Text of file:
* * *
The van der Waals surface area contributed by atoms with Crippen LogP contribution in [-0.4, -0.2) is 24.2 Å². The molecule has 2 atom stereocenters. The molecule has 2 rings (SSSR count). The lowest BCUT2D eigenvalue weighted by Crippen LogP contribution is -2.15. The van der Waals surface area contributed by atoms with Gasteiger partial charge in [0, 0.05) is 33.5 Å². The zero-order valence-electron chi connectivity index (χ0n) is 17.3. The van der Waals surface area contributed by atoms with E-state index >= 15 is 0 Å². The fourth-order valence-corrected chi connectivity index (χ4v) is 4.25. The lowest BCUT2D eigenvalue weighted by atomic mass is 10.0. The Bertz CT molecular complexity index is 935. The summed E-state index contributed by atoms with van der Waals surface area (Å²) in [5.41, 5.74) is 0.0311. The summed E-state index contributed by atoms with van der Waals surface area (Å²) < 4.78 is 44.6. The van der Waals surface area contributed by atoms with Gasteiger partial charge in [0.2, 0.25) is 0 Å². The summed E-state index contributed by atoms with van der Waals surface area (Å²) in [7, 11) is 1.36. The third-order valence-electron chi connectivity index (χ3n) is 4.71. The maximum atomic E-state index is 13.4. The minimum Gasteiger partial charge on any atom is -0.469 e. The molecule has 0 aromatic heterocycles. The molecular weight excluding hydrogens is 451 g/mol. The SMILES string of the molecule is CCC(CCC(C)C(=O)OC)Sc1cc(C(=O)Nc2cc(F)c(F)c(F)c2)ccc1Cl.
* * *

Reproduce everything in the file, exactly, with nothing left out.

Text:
The van der Waals surface area contributed by atoms with Crippen LogP contribution in [-0.4, -0.2) is 24.2 Å². The molecule has 2 atom stereocenters. The molecule has 2 rings (SSSR count). The lowest BCUT2D eigenvalue weighted by Crippen LogP contribution is -2.15. The van der Waals surface area contributed by atoms with Gasteiger partial charge in [0, 0.05) is 33.5 Å². The zero-order valence-electron chi connectivity index (χ0n) is 17.3. The van der Waals surface area contributed by atoms with E-state index >= 15 is 0 Å². The fourth-order valence-corrected chi connectivity index (χ4v) is 4.25. The lowest BCUT2D eigenvalue weighted by atomic mass is 10.0. The Bertz CT molecular complexity index is 935. The summed E-state index contributed by atoms with van der Waals surface area (Å²) in [5.41, 5.74) is 0.0311. The summed E-state index contributed by atoms with van der Waals surface area (Å²) < 4.78 is 44.6. The van der Waals surface area contributed by atoms with Gasteiger partial charge in [0.2, 0.25) is 0 Å². The summed E-state index contributed by atoms with van der Waals surface area (Å²) in [7, 11) is 1.36. The third-order valence-electron chi connectivity index (χ3n) is 4.71. The maximum atomic E-state index is 13.4. The minimum Gasteiger partial charge on any atom is -0.469 e. The molecule has 0 aromatic heterocycles. The molecular weight excluding hydrogens is 451 g/mol. The SMILES string of the molecule is CCC(CCC(C)C(=O)OC)Sc1cc(C(=O)Nc2cc(F)c(F)c(F)c2)ccc1Cl.